The installer follows a pattern: Read the instructions, make a couple of choices, and then click Continue to advance to the next screen. As you go, the list on the left side of the screen reveals where you are in the overall procedure.
2. Click Agree to pass the Software License Agreement screen, and then Agree again.
The software license agreement requires you to agree with whatever Apple’s lawyers say.
Figure A-1. Enter your Apple ID and password when you’re asked for it, and enjoy a hot mug of your favorite beverage as the download begins. If you have a typical broadband Internet connection, expect to wait about half an hour.
3. Choose the disk or partition where you want to install OS X.
The installer proposes the obvious hard drive: the main one inside your Mac.
If you have other drives, you can click Show All Disks to see their icons and choose one. Yellow exclamation-mark icons mean “You can’t install here,” for one technical reason or another. You can install Mavericks only onto a blank hard drive, formatted as a Mac drive (technically, “Mac OS Extended [Journaled]” format), or onto a drive that has Snow Leopard, Lion, or Mountain Lion on it.
4. Click Install. Enter an administrator’s account name and password when you’re asked for it.
Now you’re in for a 20- to 30-minute wait as the installer copies software onto your hard drive. (If you’re using a laptop and it’s not plugged in, you’ll be encouraged to plug it in.) At one point, it restarts the Mac and carries right on.
OS X 10.9 is now installed on your Mac. It’s a far less harrowing experience than it was in previous OS X installations. You were never asked what kind of installation you wanted, which language translations or printer drivers you wanted installed, which optional components you wanted, and so on.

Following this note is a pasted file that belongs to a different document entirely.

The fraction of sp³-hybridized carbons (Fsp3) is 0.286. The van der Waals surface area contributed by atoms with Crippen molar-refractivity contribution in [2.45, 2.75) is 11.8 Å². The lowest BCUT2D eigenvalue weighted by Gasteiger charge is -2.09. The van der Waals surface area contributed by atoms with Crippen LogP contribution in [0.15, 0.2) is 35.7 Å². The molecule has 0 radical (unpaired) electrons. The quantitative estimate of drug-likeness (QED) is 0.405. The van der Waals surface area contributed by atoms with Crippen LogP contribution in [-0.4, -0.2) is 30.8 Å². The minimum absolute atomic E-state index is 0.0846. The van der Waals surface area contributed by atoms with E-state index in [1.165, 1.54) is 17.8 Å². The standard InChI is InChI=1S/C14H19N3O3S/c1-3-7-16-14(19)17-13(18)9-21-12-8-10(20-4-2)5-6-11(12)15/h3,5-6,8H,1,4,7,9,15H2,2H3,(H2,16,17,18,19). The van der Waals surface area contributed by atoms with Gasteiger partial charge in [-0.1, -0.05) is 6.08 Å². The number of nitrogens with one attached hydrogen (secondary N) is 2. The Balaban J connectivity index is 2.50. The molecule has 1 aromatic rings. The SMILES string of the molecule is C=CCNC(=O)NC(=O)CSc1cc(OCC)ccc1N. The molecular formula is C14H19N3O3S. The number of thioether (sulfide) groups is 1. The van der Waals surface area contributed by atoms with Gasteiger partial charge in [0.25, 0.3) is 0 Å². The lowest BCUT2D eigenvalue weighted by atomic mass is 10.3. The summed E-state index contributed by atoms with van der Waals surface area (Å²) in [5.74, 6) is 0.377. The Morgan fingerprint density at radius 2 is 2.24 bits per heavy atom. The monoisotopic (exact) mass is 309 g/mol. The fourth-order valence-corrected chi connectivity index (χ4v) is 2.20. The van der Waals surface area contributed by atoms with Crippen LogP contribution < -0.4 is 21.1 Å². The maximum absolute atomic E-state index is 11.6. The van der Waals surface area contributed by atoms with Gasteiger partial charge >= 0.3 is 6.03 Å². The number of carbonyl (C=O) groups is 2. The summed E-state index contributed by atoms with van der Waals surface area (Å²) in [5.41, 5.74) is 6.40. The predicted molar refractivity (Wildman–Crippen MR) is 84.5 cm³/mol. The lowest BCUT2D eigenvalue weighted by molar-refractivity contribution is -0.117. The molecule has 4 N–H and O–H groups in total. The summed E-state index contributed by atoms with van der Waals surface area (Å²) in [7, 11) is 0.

Still, you’re not quite ready to use Mavericks yet. Read on.
Figure A-2. Your installation adventure is about to begin. You’ve never experienced such a simple operating-system installation. You don’t even have to restart the computer before you start. You have far fewer options and decisions to make.
The Setup Assistant
What you see depends on whether you installed Mavericks onto an older OS X drive or an empty drive.
After Installing over Snow Leopard, Lion, or Mountain Lion
If you installed onto a drive that already had OS X stuff on it—accounts, files, settings, and so on—then after the Mac restarts, all you have to do is log in as usual.
You’re asked for your Apple (iCloud) name and password, or you can sign up for one now. You’re asked if you want to turn on Find My Mac (Find My Mac, Find My iPhone) and if you’d like to use the new iCloud Keychain feature (WiFi Connections).
It’s possible, at this point, that Mavericks will display a message warning you that it found some incompatible software on your Mac during the installation. You’ll discover that this outdated software has been summarily tossed into a folder called Incompatible Software in your startup disk’s main window.
You may also be asked if it’s OK for certain programs to access your calendar, reminders, or contacts—non-Apple programs you already own. Other programs may require that the Assistive Devices feature of OS X be turned on; you’re directed to the appropriate pane of System Preferences, where you’re supposed to turn on the appropriate checkboxes. All of these are security steps, new in Mavericks.